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Please Reference Bearing Selection Manual While Referring to this Guide

There are many types of bearings, each used for different purposes. These include ball bearings, roller bearings, ball thrust bearings, roller thrust bearings, tapered roller thrust bearings and linear bearings.

What loads or movements will the bearing need to support or allow?

In a ball bearing, the load is

transmitted from the outer race to the
ball, and from the ball to the inner
race. Since the ball is a sphere, it
only contacts the inner and outer race
at a very small point, which helps it
spin very smoothly. But it also means
that there is not very much contact
area holding that load, so if the
bearing is overloaded, the balls can
deform or squish, ruining the bearing.

Roller bearings like the one illustrated

above are used in applications like conveyer
belt rollers, where they must hold heavy
radial loads. In these bearings, the roller is a
cylinder, so the contact between the inner
and outer race is not a point but a line. This
spreads the load out over a larger area,
allowing the bearing to handle much greater
loads than a ball bearing. However, this type
of bearing is not designed to handle much
thrust loading.

Tapered roller bearings are used in car hubs, where they

are usually mounted in pairs facing opposite directions so
that they can handle thrust in both directions.

Roller thrust bearings like the one illustrated

below can support large thrust loads. They are
often found in gear sets like car transmissions
between gears, and between the housing and the
rotating shafts. The helical gears used in most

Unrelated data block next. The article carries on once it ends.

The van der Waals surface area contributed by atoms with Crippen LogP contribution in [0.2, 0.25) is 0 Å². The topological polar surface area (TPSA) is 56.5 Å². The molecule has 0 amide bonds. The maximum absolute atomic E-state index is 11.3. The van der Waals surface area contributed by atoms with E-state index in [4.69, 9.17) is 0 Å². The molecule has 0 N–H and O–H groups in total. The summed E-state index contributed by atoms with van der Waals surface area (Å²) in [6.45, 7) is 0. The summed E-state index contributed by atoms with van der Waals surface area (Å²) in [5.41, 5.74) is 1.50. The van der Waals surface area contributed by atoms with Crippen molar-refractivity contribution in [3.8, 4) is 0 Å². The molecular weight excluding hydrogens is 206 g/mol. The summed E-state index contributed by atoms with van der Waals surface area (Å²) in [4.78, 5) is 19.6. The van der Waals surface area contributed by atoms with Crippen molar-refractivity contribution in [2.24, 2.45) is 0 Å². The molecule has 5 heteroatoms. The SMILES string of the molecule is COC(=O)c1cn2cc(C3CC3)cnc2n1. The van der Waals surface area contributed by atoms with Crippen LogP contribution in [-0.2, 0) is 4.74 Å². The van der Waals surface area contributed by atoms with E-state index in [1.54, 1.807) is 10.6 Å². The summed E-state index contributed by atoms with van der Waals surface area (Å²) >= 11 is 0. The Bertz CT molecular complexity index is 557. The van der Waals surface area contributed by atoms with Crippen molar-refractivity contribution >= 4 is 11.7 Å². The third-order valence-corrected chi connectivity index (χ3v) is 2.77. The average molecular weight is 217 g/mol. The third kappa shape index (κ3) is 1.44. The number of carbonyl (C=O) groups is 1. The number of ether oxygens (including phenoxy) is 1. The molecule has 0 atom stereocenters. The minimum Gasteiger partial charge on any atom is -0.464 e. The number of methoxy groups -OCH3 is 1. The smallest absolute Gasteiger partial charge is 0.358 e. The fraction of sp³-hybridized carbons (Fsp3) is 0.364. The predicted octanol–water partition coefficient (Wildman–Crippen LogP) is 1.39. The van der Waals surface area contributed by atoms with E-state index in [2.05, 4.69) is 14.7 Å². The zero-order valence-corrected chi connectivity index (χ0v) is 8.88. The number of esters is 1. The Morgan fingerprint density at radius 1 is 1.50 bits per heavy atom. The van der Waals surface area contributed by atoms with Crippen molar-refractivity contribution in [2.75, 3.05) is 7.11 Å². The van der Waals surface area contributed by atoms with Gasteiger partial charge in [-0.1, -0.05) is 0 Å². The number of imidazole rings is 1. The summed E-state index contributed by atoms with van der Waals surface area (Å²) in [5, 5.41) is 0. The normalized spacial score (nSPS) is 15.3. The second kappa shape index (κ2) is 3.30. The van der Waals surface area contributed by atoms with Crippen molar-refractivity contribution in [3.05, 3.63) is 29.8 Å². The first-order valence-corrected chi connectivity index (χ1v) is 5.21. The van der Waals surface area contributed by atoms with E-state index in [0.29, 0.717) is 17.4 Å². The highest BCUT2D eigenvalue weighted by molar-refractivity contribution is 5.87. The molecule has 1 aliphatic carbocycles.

transmissions have angled teeth -- this causes a
thrust load that must be supported by a bearing.

Ball thrust bearings like the one

shown below are mostly used for
low-speed applications and
cannot handle much radial load.
Barstools and Lazy Susan
turntables use this type of

Life Factors

Linear bearings are used primarily where something needs to be moved along a straight line with
high accuracy. In other words, the object needs to only translate in one direction, and possibly move
back to its starting position with high repeatability. The implications for robotic pick-and-place are
obvious, as are uses for optical test fixturing and calibration.

Fit Tolerances

What You Know or

Need to Know


What Kinds of Loads

are Present?

Maximum Static and

Dynamic Loads

Bearing Life

Suitable Range of Bearing Sizes

The life of a rolling element bearing depends to a large extent on the smoothness of the
contacting surfaces the balls, rollers, and races. Typical surface roughness dimensions for
production bearings are as follows:
Balls 2 3 in. rms
Ball races 610 in. rms
Rollers 812 in. rms
Roller races 1020 in. rms
These are in terms of micro-inches or millionths of an inch.The unit of measurement of the
surface roughness is rms which stands for root-mean-square height. This value is obtained
by drawing a diamond point instrument over the surface with a magnified readout. These